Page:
In response, I added memory to my WallStreet. I bought a new battery or two (as it, like the 520, had two battery bays located under the keyboard – one of which would also accommodate an optical drive). I had started with the CD-ROM drive addon… and eventually got the DVD drive (and PCMCIA video processing card) instead. I maxed it out so to speak, but was devastated to learn that I wouldn’t be able to install OSX on it when released by Apple… it just didn’t have the power to run it well.

In late 2001, just as I felt I couldn’t stand it any longer (since Apple had released the new TiBook design about a year earlier), I decided to take out an AppleLoan to buy myself one. The WallStreet was fading fast. Software was coming out for OSX instead of OS9 and I started feeling left behind far too much.

I selected a 500MHz TiBook with 512M of RAM and a 30GB harddrive. After a few hiccups with Apple, I eventually wound up with a 667MHz machine – and after spending a few more bucks, upped the RAM to a full Gig. Holy cow did this thing ROCK! It was beautiful, slippery almost. The apple on the lid even lit up (and was correctly oriented this time, as opposed to the logo on the WallStreet that was upside down when the lid was open and viewed from the back).

I vividly remember having to go to the UPS dropoff location to pick it up (as they wouldn’t leave it at my house). I was so pissed – I could’ve had it a day earlier… but now I was going to get it on my way to an appointment. I grabbed it at the UPS location, immediately drove to BestBuy to get the additional RAM – and did a RAM swap in the front seat of my car! [Note: DO NOT DO THIS yourself. It was stupid of me to do – you can short out the memory via static buildup… I was just impatient and I knew better, but couldn’t control myself. Don’t be me.]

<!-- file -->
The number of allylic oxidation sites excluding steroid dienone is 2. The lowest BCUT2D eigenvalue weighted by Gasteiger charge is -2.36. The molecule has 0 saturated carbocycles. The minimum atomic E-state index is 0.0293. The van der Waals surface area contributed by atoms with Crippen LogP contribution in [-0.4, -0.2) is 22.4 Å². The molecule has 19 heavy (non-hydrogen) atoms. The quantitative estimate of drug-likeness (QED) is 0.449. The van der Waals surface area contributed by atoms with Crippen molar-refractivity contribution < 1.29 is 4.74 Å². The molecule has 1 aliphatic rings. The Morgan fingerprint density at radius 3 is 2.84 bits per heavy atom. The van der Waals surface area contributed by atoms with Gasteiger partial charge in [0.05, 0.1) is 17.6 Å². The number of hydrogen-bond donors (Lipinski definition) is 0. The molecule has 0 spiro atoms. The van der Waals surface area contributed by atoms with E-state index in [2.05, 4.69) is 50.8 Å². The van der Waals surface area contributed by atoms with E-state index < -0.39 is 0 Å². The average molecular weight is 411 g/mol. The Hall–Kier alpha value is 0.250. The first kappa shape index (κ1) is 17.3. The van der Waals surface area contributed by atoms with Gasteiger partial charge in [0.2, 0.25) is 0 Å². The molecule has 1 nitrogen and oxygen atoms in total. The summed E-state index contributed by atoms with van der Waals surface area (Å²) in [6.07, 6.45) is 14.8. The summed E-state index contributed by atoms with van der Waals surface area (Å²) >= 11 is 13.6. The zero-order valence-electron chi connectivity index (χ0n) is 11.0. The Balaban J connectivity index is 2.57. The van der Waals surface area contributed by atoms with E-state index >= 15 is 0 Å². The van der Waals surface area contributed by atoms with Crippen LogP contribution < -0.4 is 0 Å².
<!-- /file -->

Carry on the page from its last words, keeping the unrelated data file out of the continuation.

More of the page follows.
God I love that computer. But like it’s predecessors, it’s getting a bit long in the tooth and starting to show its age. The harddrive has just been the latest in a long list of things to be swapped, patched or replaced. It’s needed new hinges, and on more than one occasion, I use Tina’s clear nail polish to prevent more paint from wearing off from where my wrists rub the plastic repeatedly in front of the keyboard.

And oh, the lust. It began about a year ago. 17″ screens on laptops! Can you believe it? Virtually double what I first had. Glossy displays that look almost fluid, combined with 2.4GHz Core2Duo processors (more than 8x faster than the TiBook).


I want one. I’ve wanted one for so long that Tina’s virtually immune to my sighs. But she let on that if I had money that wasn’t otherwise allocated to paying our budgeted bills (ie: from book sales, speaking or consulting engagements), I could save up and get a new computer. We even created a separate bank account to manage the “computer fund.”

As you might imagine, every spare penny has been going into that account. As of a month ago, I was ready to buy. But now I can’t.

See, Apple has a history of how they release machines. And in late May, early June, they released a “speed bump” to the current design (now called the MacBook Pro). Which indicates an interim patch until new designs are most likely expected to come out in January. If I were to buy a computer today and see a new design, or even faster ANYTHING in January, I’d cry – but only have myself to blame.

So I’m waiting. As patiently as I can.

Until then, if you see me with my TiBook (whose fan whines loudly when the processor is being overtaxed by all that I do on it), give it a small loving pat. It knows that the end is near, and I think it’s crying. A little bit of me is, too. As it has for each of the hard-working Apples that have supported me.

In Memoriam

Michael Philip Gordon
September 7, 1976 – July 31, 2007

Michael Philip Gordon, 30, son of James and Anita Gordon, brother to Jeff and friend to many, passed away at 3:52am on July 31, 2007. A social critic from birth, Mike was gifted with charisma and compassion, attracting attention through both outlandish acts and kindheartedness. As children, Mike and I would and did fight about almost every aspect of our lives. From music and movies to clothing and our parents, we rarely saw eye-to-eye. In recent years though, we finally became friends – able to respect the other’s choices, even if we did not fully understand them. Mike will be missed most for the gusto and uniqueness he brought to his life and those lives that he touched.